Strains in the US-China relationship have meant that where it was previously effortless for a country to say it was friends with everybody, including the United States and China, now, from time to time, one is pushed to be better friends with one side or the other.
Prime Minister Lee Hsien Loong drew laughter from the packed room of 200 business leaders and officials as he made this observation at a dialogue yesterday in Davos, Switzerland, with World Economic Forum president Borge Brende, a former Norwegian foreign minister.
Mr Brende quipped: "A lot of Europeans understand that."
PM Lee replied: "Well, the smaller you are, the better you understand it."
He noted that when Singapore does have to make a stand, it is important that people understand Singapore's choices are on its own behalf.
"Because we are making decisions for Singapore, and not because we are a cat's paw for one side or the other," he said. "That means you must have the courage to stand up and call things as they are and, from time to time, you will incur, well, at least a raised eyebrow and sometimes more than one raised eyebrow from one side or the other, and occasionally both.
"But it is necessary to do that because once people no longer think that you are a serious interlocutor, calculating on your own behalf, you are written off, you are finished."
PM Lee noted that America's benign engagement in Asia as well as China's rise and growth had enabled the region to prosper over the past 50 years.
World trade was also buoyant.
But today, the US is concerned it is footing too much of the burden, and that other countries are taking advantage of it.
China's influence has also grown, as has its role in the global economy.
How the relationship between the US and China would play out and its impact on the global economy was a key theme of the 30-minute session.
"Singapore hopes that we will be able to cooperate with them and participate and encourage them to engage in a way which leaves space for other countries to prosper, to set their own path," said PM Lee.
"And in the long term to welcome a new major player, and not feel that this is an elephant in the room that may not notice who else is there and what else may be underfoot."
Asked whether he felt US-China trade tensions had peaked with the phase one trade deal reached this month, PM Lee said he did not think they had.
The issue of how an incumbent hyperpower accommodates a rising new power whose economy is set to grow and eventually become larger than that of the US - although not for years to come - will remain.
Uncertainty has also meant that investments have been affected, and business decisions are being put off. And the prospect of a bifurcation in technology, whether on 5G networks or the entire supply chain, remains, he added. This will have a significant negative impact on long-term growth, and create mutual suspicion and anxiety.
PM Lee noted that some optimists say global supply chains are so closely integrated that pulling them apart is unthinkable.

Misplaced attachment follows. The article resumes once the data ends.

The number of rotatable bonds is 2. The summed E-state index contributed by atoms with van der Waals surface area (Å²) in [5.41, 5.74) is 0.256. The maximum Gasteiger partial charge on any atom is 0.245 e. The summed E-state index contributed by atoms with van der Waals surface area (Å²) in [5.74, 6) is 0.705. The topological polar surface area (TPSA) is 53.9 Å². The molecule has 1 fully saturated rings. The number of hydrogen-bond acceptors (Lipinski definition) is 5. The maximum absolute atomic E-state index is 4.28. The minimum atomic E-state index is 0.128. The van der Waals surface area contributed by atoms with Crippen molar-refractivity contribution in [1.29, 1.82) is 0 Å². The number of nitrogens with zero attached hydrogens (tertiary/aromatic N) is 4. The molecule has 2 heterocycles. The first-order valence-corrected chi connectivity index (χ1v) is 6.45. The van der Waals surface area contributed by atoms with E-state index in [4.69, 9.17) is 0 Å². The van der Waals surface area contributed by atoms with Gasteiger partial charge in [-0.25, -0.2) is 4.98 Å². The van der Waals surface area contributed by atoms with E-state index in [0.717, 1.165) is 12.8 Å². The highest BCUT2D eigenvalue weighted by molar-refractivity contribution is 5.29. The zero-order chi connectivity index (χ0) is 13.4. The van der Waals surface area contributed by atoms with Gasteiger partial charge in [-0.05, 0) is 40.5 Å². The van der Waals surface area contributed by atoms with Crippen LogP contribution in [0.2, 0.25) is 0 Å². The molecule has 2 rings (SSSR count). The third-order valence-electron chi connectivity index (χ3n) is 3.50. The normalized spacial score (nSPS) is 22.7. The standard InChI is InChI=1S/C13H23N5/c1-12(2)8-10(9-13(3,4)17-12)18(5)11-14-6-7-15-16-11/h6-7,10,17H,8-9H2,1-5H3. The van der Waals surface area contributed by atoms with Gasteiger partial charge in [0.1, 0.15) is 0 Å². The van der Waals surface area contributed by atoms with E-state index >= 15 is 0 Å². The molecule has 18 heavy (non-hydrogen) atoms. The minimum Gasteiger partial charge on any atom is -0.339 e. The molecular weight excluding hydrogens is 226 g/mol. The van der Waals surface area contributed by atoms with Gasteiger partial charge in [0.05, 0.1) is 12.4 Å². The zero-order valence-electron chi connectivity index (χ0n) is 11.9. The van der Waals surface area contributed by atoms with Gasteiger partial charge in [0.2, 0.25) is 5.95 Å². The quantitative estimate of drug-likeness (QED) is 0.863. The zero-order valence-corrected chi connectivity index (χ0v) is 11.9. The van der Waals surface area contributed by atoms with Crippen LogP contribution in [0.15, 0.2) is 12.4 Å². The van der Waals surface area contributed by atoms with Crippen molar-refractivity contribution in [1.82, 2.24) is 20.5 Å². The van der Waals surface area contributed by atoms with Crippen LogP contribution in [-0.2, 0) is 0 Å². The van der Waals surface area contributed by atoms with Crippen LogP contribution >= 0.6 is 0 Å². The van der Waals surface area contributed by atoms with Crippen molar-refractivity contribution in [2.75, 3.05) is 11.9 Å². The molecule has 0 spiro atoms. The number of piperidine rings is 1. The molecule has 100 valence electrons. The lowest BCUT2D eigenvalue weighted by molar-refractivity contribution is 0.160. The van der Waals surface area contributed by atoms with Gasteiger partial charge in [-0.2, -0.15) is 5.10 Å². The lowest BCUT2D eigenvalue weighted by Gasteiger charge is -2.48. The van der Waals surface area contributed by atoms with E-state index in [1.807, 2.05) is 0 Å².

He said he did not take such an optimistic view, noting that European countries were integrated before World War I, but this did not stop miscalculations and tensions from breaking out. "We have had 50 years of peace. Can you bet on another 50 years of peace? The odds are not negligible."
The discussion turned to the possibility of a prolonged slowdown.
PM Lee said: "The key thing is, if you have the strategic tensions not being resolved and flaring up again downstream, which can happen, then it is not just an impact on the business cycle, it is an impact on the long-term trajectory of the world."
He noted the Group of 20 forum decided after the 2008 global financial crisis to try and coordinate monetary policy. "We cannot all be running trade surpluses. Whom are we going to be having surpluses against? Antarctica?"
On whether he saw a silver lining, PM Lee cited the tech sector, pointing to its tremendous vibrancy and optimism. But he added that while new opportunities will be generated, so will new problems.
"When social media came along, everybody said this is marvellous, this is a way to democratise debate, and everybody has a voice and now we shall have an egalitarian, participative, basically nirvana will have arrived," he said.
"Now, we see what it is like. It does not look like it is nirvana."
PM Lee noted that human societies had, over centuries, developed circuit breakers to deal with the spread of new views and ideas, but these are now transmitted in a fraction of a second.
"When you speed up the operating cycle like that by 100 or 1,000 or 10,000 times, the operating system will malfunction. Human beings are not meant to work like that. Your brain does not speed up 10,000 times," he said.
"You need time to hoist things in, to mull it over, to think it, discuss it, to test it and gradually to get some grey hair, and then you have some better decisions about it."
As for how smaller countries can cope with the platform economy, PM Lee noted that Google and Facebook are in Singapore, with data centres and engineers. "We do not have very many unicorns of our own but we are part of the global economy and part of these major participants," he said.
"If there are proper rules which protect participants, big and small, in this environment, then, I think we can make a living. If there are no rules, and all of a sudden you have a Twitter storm or something befalls you in the middle of the night, next morning you wake up and you find you have been devastated. It can happen."